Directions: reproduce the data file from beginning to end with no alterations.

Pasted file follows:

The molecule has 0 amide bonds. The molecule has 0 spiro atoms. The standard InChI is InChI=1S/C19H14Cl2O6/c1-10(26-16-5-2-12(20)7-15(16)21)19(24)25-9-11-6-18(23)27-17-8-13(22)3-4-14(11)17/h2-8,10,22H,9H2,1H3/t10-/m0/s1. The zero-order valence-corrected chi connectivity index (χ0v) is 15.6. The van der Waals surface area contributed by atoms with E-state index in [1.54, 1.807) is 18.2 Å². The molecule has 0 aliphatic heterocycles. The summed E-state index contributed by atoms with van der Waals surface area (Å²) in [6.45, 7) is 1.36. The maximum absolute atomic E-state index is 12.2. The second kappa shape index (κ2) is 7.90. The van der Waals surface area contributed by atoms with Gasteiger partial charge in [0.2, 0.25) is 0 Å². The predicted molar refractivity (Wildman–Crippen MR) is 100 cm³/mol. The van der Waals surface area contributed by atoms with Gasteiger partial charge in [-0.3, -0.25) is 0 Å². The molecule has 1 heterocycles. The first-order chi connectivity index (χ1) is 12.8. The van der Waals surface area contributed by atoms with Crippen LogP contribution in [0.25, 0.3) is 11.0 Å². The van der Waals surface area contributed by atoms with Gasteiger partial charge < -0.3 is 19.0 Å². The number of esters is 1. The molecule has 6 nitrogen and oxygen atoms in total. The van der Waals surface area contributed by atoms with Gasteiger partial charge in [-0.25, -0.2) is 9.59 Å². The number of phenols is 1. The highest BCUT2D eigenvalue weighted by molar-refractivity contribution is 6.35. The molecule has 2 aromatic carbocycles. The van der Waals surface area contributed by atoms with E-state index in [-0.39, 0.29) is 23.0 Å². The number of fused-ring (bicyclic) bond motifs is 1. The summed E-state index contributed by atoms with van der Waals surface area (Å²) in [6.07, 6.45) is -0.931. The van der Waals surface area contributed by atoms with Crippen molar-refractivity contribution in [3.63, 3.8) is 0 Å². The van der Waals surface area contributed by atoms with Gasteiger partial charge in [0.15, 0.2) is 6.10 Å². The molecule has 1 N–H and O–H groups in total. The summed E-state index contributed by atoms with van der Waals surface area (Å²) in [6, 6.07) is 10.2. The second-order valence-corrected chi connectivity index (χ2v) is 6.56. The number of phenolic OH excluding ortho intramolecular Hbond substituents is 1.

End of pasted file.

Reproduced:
The molecule has 0 amide bonds. The molecule has 0 spiro atoms. The standard InChI is InChI=1S/C19H14Cl2O6/c1-10(26-16-5-2-12(20)7-15(16)21)19(24)25-9-11-6-18(23)27-17-8-13(22)3-4-14(11)17/h2-8,10,22H,9H2,1H3/t10-/m0/s1. The zero-order valence-corrected chi connectivity index (χ0v) is 15.6. The van der Waals surface area contributed by atoms with E-state index in [1.54, 1.807) is 18.2 Å². The molecule has 0 aliphatic heterocycles. The summed E-state index contributed by atoms with van der Waals surface area (Å²) in [6.45, 7) is 1.36. The maximum absolute atomic E-state index is 12.2. The second kappa shape index (κ2) is 7.90. The van der Waals surface area contributed by atoms with Gasteiger partial charge in [0.2, 0.25) is 0 Å². The predicted molar refractivity (Wildman–Crippen MR) is 100 cm³/mol. The van der Waals surface area contributed by atoms with Gasteiger partial charge in [-0.3, -0.25) is 0 Å². The molecule has 1 heterocycles. The first-order chi connectivity index (χ1) is 12.8. The van der Waals surface area contributed by atoms with Crippen LogP contribution in [0.25, 0.3) is 11.0 Å². The van der Waals surface area contributed by atoms with Gasteiger partial charge < -0.3 is 19.0 Å². The number of esters is 1. The molecule has 6 nitrogen and oxygen atoms in total. The van der Waals surface area contributed by atoms with Gasteiger partial charge in [-0.25, -0.2) is 9.59 Å². The number of phenols is 1. The highest BCUT2D eigenvalue weighted by molar-refractivity contribution is 6.35. The molecule has 2 aromatic carbocycles. The van der Waals surface area contributed by atoms with E-state index in [-0.39, 0.29) is 23.0 Å². The number of fused-ring (bicyclic) bond motifs is 1. The summed E-state index contributed by atoms with van der Waals surface area (Å²) in [6.07, 6.45) is -0.931. The van der Waals surface area contributed by atoms with Crippen molar-refractivity contribution in [3.63, 3.8) is 0 Å². The van der Waals surface area contributed by atoms with Gasteiger partial charge in [0.15, 0.2) is 6.10 Å². The molecule has 1 N–H and O–H groups in total. The summed E-state index contributed by atoms with van der Waals surface area (Å²) in [6, 6.07) is 10.2. The second-order valence-corrected chi connectivity index (χ2v) is 6.56. The number of phenolic OH excluding ortho intramolecular Hbond substituents is 1.